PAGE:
Tuesday, 30 July 2019

Winterblood - Waldeinkamseit I - III

Artist:  Winterblood
Label: Self-released
Catalogue no: N/A


     1.      Waldeinkamseit I – Chapter 1
     2.      Waldeinkamseit I – Chapter 2
     3.      Waldeinkamseit II
     4.      Waldeinkamseit III

This is the album that introduced me to the Winterblood project, aka Italian musician Stefano Senesi. Although this particular release is now just over eighteen months old, its relevance here is that it is justly being re-released on vinyl – the original 2xC60 cassette in shell box has long sold out (although it is also available as a digital download). And what I can categorically say is that every damn second of this masterpiece deserves to receive the vinyl treatment.

What Winterblood gives us here is four side-long tracks of gentle, lush, slowly-evolving looping polar ambience. From the first few seconds of ‘Waldeinkamseit I – Chapter 1’ (and its continuation in ‘Chapter 2’) we know we’re in for a deeply affecting experience, the swelling drone resonances reminding me of an auroral display, the sifting curtains of light dancing sedately in time to a rhythm of its own. Melodic accents blink in and out, just like glimmering stars peering out from behind the undulating veils of greens and reds wafting across the heavens. Even now, its soothingly soft, lilting tones are helping me relax after a trying day.

This is the language of snowbound landscapes, frosted trees, frozen lakes, sharp, crisply clear air, and raging blizzards. Just like those in real life, these ambient dreamscapes portray a cleaner, purer vision, one where the only footsteps in otherwise virgin snow are one’s own, and that the only witness to the majesty surrounding you is one’s self. But make no mistake, that beauty can be deadly – the howling winds and blizzards of ‘‘Waldeinkamseit II’ are testament to how dangerous things can turn, yet even here there is promise of glittering secrets being uncovered in its aftermath. Through breaks in the obscuring sheets of snow falling we see hints of twinkling brightness, like shy eyes being seen briefly from behind the tree trunks of a wood at night. We know they’re there, but it’ll take a little patience on our part before their brilliance will be revealed.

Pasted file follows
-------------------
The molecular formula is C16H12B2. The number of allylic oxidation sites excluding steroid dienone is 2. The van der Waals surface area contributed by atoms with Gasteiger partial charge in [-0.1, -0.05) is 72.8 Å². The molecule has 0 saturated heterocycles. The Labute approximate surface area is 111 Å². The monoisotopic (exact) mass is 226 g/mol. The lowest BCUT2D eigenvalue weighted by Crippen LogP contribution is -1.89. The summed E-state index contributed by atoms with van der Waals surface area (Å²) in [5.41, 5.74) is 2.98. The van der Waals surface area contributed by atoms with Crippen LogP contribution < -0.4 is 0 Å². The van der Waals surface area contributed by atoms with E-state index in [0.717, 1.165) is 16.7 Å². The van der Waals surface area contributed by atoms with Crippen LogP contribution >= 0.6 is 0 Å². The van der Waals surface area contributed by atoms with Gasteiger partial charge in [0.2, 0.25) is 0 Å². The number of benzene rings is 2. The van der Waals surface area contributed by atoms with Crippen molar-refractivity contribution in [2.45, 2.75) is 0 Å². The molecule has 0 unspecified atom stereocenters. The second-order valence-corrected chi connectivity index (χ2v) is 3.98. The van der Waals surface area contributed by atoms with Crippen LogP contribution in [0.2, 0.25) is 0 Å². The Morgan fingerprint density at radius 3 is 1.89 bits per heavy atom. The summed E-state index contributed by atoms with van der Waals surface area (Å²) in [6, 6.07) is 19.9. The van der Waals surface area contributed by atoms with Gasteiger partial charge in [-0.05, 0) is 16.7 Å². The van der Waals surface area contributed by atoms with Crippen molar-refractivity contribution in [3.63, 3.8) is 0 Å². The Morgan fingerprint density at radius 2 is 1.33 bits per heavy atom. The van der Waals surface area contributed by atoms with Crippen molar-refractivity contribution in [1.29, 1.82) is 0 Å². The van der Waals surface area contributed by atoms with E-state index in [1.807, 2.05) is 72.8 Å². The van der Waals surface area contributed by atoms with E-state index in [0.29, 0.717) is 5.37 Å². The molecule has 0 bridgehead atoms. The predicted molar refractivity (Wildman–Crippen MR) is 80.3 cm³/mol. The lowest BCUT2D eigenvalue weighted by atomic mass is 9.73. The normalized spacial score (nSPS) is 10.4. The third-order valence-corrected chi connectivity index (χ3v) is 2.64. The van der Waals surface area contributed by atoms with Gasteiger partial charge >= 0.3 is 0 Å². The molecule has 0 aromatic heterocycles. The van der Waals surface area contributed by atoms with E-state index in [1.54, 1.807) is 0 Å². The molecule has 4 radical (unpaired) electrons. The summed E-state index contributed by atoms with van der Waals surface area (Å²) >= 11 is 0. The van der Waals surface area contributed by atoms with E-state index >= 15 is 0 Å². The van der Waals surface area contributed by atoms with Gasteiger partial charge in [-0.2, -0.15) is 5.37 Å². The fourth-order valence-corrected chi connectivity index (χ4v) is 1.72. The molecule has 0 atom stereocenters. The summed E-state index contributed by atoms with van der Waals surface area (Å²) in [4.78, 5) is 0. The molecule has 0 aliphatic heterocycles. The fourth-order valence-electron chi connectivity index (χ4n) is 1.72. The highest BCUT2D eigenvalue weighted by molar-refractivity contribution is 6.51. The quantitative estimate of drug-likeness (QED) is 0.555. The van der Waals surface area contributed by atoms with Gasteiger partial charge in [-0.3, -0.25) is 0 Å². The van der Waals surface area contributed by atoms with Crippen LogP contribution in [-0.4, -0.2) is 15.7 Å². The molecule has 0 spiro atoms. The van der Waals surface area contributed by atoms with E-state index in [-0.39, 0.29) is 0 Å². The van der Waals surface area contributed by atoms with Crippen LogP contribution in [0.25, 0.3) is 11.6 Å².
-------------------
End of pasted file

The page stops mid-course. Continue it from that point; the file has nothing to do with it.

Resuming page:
And just as predicted, ‘Waldeinkamseit III’ heralds the new dawn: the blizzards have petered out, to be replaced by a renewed land, the snow having reshaped the topography overnight, and the light bounces off random snow crystals and icicles. A pale sun shines in a bleached blue sky and throughout the day shadows cast strange shapes, seemingly alive, and which flit from shade to shadowed depression in order to hide from the luminous orb that’s revealed their existences. There they’ll wait, brooding and cursing, until the sun disappears once more and night reigns.

For audiophiles, the vinyl iteration of this opus promises even more, with a depth of sound and layering that will be all the more apparent. Listening to this on headphones will be an experience in itself, and will surely reveal even more richness. From my perspective, you owe it to yourself to purchase this in whichever format you favour – this is a little treasure.

(Also, just take a look at that wonderful illustration on the album’s front cover. Just like the cover to Winterblood’s Finsternis which I reviewed recently, this is also by Walford Graham Robertson, and is entitled ‘The Coming of the Faerie Lady’)

Psymon Marshall 2019.

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